It is easy enough to get elected to the House if you can figure out what the voters in a district already want and become that. This seems to be the moral of the story of George Santos, the newly elected Republican House member who has recently been exposed for fabricating most of his biography.
Writing in The Atlantic, former Democratic congressman Steve Israel said that the voters in the district say they value integrity “But they weren’t on the lookout for a huckster politician.” The dirty little secret that hucksters of all stripes exploit is that no one is on the lookout for the huckster. There are not enough hours in the day for us to question and research every biographical claim made by everyone we meet. These days, with hollowed out newsrooms, there are also fewer professionals out there to do that work for us.
Generally, most people who adopt false identities work alone. What was unique about the team of swindlers I wrote about in Wilde Nights and Robber Barons is that they banded together in an organized syndicate. Not all of the card sharps in the group adopted false titles of nobility, a few already had them. But the members of the group encouraged and assisted people like professor’s son Bela Klimm to become Count Adalbert de la Ramee.
The rules of the game were that you did not swindle members of the organization. Loyalty to the group mattered, but when it came to the outside world, true and false, right and wrong were not valued. What mattered was whether the stories they told were effective or ineffective. Member Montague Noel Newton had developed his own philosophy inspired by Darwin’s concept of survival of the fittest. He divided the world into two camps, fools and adventurers. If you were not one, he believed, you were the other.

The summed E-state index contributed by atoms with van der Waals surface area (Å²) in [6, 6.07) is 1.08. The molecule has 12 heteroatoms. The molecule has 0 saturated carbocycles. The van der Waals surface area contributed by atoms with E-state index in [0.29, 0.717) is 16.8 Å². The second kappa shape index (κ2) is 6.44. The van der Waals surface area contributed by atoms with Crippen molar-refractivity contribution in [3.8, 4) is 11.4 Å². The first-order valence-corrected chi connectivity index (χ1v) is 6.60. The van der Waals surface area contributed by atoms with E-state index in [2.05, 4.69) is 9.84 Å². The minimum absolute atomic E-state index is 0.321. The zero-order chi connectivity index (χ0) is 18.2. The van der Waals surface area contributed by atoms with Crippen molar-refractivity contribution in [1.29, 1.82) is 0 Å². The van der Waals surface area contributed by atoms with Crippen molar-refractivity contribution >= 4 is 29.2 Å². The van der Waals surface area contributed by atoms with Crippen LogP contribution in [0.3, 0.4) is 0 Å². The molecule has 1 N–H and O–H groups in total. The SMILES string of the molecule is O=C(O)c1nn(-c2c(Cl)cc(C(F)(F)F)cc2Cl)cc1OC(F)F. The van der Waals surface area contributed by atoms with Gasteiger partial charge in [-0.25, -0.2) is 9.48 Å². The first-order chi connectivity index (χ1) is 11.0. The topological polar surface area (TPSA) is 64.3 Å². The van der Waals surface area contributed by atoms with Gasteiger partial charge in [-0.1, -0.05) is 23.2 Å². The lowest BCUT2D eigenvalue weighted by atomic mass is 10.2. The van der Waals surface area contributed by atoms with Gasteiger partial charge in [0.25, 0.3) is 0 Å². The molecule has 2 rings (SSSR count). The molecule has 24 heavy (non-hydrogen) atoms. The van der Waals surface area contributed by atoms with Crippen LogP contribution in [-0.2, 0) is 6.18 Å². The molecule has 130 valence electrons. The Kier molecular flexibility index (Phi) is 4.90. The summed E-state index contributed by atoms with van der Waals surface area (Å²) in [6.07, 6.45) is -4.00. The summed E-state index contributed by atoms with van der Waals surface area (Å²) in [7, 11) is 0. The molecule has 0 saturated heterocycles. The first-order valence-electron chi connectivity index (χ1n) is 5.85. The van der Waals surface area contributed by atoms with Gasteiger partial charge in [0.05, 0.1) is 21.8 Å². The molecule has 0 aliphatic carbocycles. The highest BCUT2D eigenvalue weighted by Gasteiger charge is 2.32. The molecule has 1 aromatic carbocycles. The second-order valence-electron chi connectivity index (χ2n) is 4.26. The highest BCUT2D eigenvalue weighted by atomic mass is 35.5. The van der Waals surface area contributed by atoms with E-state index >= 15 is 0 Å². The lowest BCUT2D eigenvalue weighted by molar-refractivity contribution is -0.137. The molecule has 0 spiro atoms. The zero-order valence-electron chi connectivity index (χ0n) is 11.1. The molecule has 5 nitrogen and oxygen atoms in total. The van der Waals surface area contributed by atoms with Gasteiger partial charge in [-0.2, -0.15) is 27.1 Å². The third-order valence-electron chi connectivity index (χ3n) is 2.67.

George Santos appears to have come up with his false biography on his own. Yet he had some reason to believe he would not be punished for it in the culture he inhabited. He was a member of a political party that had become used to making up excuses for a president that changed the path of a hurricane with a sharpie, was clearly not joking when he suggested drinking bleach to cure COVID and described his phone call with President Zalensky as “perfect.” By the time Santos was running in the midterms it had become a litmus test for many in his party to take it as an article of faith that the 2020 election was stolen. Santos was simply a better liar than Herschel Walker, whose clumsy, repeated claims of having worked with law enforcement were mostly laughed off as an odd quirk.
All of this calls to mind an article I wrote some time ago about the moral frameworks of the “good person” vs. the “honorable person.”
One of the positives about “the good person” is that goodness is portable. That is to say that the good person’s sense of morality is internal and it is thought to be consistent regardless of changing external circumstances. If a nation is engaged in an immoral war, for example, the good person should follow his conscience rather than the will of the crowd even if it seems more honorable in the moment to be a war hero.
Honor is dependent on other people’s praise or scorn. To be honorable is to be aligned with what society considers moral. You can, as the heroes of the Iliad did, engage in all manner of brute violence and slaughter and still be praised for honor.
A member of the group of card sharps, Montague Noel Newton said, “I did not say I was an honest man. I wish to God I could. I said I was honest with my friends.” Honor, in his culture, was to be aligned with his group, to be loyal and committed to his tribe. The question in the Santos case is whether his professional community, his political party, decides that his falsehoods dishonor him enough to be expelled, or whether lying to advance the power of the tribe is the type of group loyalty that keeps him sufficiently “honorable” to stay.